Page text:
Raccoons and the Water Garden

Raccoons at the Water Garden

If you have ever kept a water garden or pond, you’ve probably had problems with predators. Most pond keepers have heard harrowing tales told by fellow pond owners. The dread of every water gardener are tales of giant herons swooping in to snatch $300 Koi, snapping turtles fishing for goldfish, dogs and cats tearing liner edges, and raccoons doing everything but flying dive bombers.

Raccoons are probable predators of aquatic gardens, because they are natural opportunists. Raccoons are five times more likely to reside in urban areas than rural areas because of the abundance of organic garbage and defenseless Koi ponds. Comfortable with humans, these pesky omnivorous mammals are nocturnal, and love water. Most pond owners don’t realize their dexterity. They have the hand-eye coordination of monkeys and can readily lift garbage lids, undo rope knots, and simply constructed barriers. Plus, they have opposable thumbs! Rule of thumb: creatures with opposable thumbs are not easily fooled. Also, raccoons are highly intelligent, learn quickly, and will continually bypass obstacles once a solution is found.

As creatures of opportunity, raccoons are irresistibly attracted to the bounty of food in the water garden. The thick, starchy rhizomes (the potato-shaped bulbs of water lily’s root structure) are an excellent source of food for raccoons but the fish are usually the main target. Raccoons tirelessly bat at fish to snag and toss them out of the water where they are easier to eat. Costly damage to rock ledges, badly mangled potted plants, and torn liners are all incidental.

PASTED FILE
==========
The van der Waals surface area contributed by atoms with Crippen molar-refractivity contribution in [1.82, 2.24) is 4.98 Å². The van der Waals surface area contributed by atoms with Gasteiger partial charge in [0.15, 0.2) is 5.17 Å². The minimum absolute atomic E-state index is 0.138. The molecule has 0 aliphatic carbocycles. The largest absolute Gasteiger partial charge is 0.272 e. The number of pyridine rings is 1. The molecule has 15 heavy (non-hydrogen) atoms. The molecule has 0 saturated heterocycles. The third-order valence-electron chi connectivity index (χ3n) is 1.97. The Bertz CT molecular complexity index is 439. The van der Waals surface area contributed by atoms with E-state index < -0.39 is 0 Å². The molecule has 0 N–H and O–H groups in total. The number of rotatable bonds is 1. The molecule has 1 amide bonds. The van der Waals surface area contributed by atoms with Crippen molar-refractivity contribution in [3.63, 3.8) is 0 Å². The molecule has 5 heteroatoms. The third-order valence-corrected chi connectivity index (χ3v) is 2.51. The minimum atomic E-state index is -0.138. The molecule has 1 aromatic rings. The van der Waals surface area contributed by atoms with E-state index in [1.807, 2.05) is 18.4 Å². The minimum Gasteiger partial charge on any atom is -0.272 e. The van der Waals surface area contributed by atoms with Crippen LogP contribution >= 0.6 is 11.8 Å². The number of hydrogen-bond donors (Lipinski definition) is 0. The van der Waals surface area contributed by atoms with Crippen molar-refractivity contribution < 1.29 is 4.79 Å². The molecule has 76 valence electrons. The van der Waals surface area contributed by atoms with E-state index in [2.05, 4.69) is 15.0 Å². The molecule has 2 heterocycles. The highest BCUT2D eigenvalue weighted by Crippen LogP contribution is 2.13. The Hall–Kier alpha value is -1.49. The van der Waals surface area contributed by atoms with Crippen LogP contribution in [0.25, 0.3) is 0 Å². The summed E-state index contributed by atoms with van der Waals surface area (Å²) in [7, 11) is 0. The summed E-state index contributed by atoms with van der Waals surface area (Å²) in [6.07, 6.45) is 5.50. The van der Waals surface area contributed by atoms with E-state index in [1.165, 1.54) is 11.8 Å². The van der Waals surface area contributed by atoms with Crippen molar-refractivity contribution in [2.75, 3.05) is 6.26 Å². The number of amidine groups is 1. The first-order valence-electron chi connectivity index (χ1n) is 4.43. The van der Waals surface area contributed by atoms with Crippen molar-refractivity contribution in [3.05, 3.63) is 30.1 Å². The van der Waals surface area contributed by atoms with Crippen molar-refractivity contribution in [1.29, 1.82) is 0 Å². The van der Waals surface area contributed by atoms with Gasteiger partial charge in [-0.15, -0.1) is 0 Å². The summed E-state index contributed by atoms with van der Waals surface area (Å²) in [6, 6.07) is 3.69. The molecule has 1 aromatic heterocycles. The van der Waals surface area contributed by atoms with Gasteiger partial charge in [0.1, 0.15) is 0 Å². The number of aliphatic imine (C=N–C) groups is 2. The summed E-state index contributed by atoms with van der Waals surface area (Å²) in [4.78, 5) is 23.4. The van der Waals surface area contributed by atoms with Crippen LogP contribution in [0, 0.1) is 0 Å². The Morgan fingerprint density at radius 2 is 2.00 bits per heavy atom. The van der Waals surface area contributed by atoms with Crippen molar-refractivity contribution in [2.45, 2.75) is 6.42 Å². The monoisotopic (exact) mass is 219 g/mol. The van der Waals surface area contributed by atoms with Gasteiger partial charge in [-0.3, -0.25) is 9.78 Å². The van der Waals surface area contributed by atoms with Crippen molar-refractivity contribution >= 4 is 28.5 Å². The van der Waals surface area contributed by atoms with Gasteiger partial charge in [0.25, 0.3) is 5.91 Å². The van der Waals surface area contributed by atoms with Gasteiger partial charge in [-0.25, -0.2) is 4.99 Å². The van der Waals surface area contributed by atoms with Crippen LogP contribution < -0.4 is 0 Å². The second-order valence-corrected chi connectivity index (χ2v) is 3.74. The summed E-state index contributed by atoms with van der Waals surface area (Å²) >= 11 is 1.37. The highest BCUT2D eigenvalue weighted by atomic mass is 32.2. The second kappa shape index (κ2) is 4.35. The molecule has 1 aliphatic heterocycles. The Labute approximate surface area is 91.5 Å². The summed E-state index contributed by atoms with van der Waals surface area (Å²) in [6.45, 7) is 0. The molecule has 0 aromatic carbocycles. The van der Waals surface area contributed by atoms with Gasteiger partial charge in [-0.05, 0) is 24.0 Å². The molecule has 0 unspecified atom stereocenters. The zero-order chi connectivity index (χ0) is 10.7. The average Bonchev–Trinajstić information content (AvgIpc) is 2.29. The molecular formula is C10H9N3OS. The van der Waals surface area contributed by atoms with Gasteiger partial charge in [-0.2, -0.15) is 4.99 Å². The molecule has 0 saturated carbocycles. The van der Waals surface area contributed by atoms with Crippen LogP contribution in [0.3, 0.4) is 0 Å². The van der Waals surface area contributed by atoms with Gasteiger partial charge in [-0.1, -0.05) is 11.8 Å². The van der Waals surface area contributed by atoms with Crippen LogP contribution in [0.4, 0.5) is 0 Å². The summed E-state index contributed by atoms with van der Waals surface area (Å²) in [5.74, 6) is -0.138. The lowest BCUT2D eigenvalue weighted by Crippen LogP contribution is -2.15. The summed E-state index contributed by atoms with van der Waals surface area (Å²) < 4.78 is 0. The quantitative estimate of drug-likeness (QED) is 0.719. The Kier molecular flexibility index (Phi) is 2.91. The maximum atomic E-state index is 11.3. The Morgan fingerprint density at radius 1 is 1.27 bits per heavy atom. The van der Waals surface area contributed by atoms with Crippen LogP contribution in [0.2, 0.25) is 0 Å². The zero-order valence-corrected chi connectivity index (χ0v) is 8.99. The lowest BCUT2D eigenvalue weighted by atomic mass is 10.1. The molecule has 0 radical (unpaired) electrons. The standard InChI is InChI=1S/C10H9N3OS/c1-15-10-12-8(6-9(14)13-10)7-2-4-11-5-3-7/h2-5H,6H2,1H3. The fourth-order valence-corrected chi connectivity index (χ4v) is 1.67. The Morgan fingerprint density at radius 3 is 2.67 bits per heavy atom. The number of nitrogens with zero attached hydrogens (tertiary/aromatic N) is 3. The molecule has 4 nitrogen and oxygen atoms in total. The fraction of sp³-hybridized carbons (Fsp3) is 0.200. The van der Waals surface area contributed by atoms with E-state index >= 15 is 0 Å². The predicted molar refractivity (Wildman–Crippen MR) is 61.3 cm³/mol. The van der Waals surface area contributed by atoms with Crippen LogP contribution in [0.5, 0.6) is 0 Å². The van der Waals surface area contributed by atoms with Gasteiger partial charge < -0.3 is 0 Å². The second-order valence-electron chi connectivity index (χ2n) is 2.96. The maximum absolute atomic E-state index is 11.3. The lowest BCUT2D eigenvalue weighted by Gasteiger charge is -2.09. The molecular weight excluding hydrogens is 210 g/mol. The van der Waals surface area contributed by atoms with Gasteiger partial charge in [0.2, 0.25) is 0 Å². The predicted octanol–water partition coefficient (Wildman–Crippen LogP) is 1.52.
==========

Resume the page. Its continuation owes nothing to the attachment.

Most tricks or obstacles work for only a short amount of time. Raccoons are smart and will breach or avoid most devices once they understand how to get past them. Ammonia, chili pepper, decoy scarers, animal repellent, and predatory animal scent sprays will all eventually fail. Even electric fences seem to be ineffective against raccoons. When I was a child, I remember my grandfather setting up an electric fence around his vegetable garden.

He solved his rabbit, deer, and opossum problem, but the raccoons always ate very well.

What to do?! Raccoons will do nearly anything to get to their prey. They are rarely discouraged or frustrated. What they won’t do is swim out into sections of the pond where they can’t reach the bottom while standing. Raccoons prefer to perch on the rock ledges of ponds and quickly snatch pond fish while they swim by in shallow water. Three things can be done to solve this problem. First, fix steep ledges with a noticeable distance from the ledge to the water surface. This will keep raccoons from scraping the edges of your liner with their claws while they wade and snatch fish. If you don’t have a rock ledge, save yourself some money in liner repair and invest in some type of covering for your pond edges.

Second, make sure your potted plants are at least two to three feet away from the edge of the pond. Raccoons love to wade over to potted plants, dig up their root systems, and use the pots as perches to catch fish. It’s easy for us to understand that fish like the covering provided by these potted plants and will frequently congregate near them. Raccoons understand this too.

Three, increase the size and depth of your pond. Raccoons will never swim and dive into the deeper areas of a pond. They’re not otters and will never reach fish hiding far from the shallow edges and perches of the pond. Putting a few surface-covering lilies and lotus in this deeper area will encourage your fish to stay there during the night hours.

Following these steps will eliminate your raccoon problem. Making sure you and your neighbor’s garbage are properly secured will also prevent these unwelcome guests. Once the raccoons have realized their food supply is cut off, they will move to more profitable water gardens. Take the proper precautions or your pond might be their next stop.

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